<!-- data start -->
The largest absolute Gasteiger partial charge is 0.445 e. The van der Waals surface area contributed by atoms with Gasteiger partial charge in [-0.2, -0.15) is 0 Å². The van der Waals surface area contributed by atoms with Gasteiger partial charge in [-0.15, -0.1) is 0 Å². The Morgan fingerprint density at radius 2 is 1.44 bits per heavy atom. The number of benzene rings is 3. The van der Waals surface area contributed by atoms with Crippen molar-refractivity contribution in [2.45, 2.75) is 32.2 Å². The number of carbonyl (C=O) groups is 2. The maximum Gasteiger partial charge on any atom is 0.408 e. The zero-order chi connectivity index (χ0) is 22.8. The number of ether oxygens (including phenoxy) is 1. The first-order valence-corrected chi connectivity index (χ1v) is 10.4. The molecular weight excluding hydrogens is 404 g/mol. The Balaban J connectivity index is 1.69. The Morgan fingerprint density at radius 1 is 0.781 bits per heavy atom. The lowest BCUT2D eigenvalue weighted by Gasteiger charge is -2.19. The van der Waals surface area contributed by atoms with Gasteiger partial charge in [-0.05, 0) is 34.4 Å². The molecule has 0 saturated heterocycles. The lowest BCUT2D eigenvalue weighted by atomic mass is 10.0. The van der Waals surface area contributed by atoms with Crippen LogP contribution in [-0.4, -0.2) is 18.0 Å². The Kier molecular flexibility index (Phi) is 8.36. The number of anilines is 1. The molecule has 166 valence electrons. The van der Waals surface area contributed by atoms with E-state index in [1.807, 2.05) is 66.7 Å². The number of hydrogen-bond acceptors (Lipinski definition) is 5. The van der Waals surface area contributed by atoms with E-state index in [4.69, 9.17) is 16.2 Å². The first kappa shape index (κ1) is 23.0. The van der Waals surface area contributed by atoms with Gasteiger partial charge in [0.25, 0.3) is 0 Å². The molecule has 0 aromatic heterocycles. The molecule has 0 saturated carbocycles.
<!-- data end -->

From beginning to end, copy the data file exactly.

The largest absolute Gasteiger partial charge is 0.445 e. The van der Waals surface area contributed by atoms with Gasteiger partial charge in [-0.2, -0.15) is 0 Å². The van der Waals surface area contributed by atoms with Gasteiger partial charge in [-0.15, -0.1) is 0 Å². The Morgan fingerprint density at radius 2 is 1.44 bits per heavy atom. The number of benzene rings is 3. The van der Waals surface area contributed by atoms with Crippen molar-refractivity contribution in [2.45, 2.75) is 32.2 Å². The number of carbonyl (C=O) groups is 2. The maximum Gasteiger partial charge on any atom is 0.408 e. The zero-order chi connectivity index (χ0) is 22.8. The number of ether oxygens (including phenoxy) is 1. The first-order valence-corrected chi connectivity index (χ1v) is 10.4. The molecular weight excluding hydrogens is 404 g/mol. The Balaban J connectivity index is 1.69. The Morgan fingerprint density at radius 1 is 0.781 bits per heavy atom. The lowest BCUT2D eigenvalue weighted by Gasteiger charge is -2.19. The van der Waals surface area contributed by atoms with Gasteiger partial charge in [-0.05, 0) is 34.4 Å². The molecule has 0 saturated heterocycles. The lowest BCUT2D eigenvalue weighted by atomic mass is 10.0. The van der Waals surface area contributed by atoms with Crippen LogP contribution in [-0.4, -0.2) is 18.0 Å². The Kier molecular flexibility index (Phi) is 8.36. The number of anilines is 1. The molecule has 166 valence electrons. The van der Waals surface area contributed by atoms with E-state index in [1.807, 2.05) is 66.7 Å². The number of hydrogen-bond acceptors (Lipinski definition) is 5. The van der Waals surface area contributed by atoms with E-state index in [4.69, 9.17) is 16.2 Å². The first kappa shape index (κ1) is 23.0. The van der Waals surface area contributed by atoms with Gasteiger partial charge in [0.25, 0.3) is 0 Å². The molecule has 0 aromatic heterocycles. The molecule has 0 saturated carbocycles.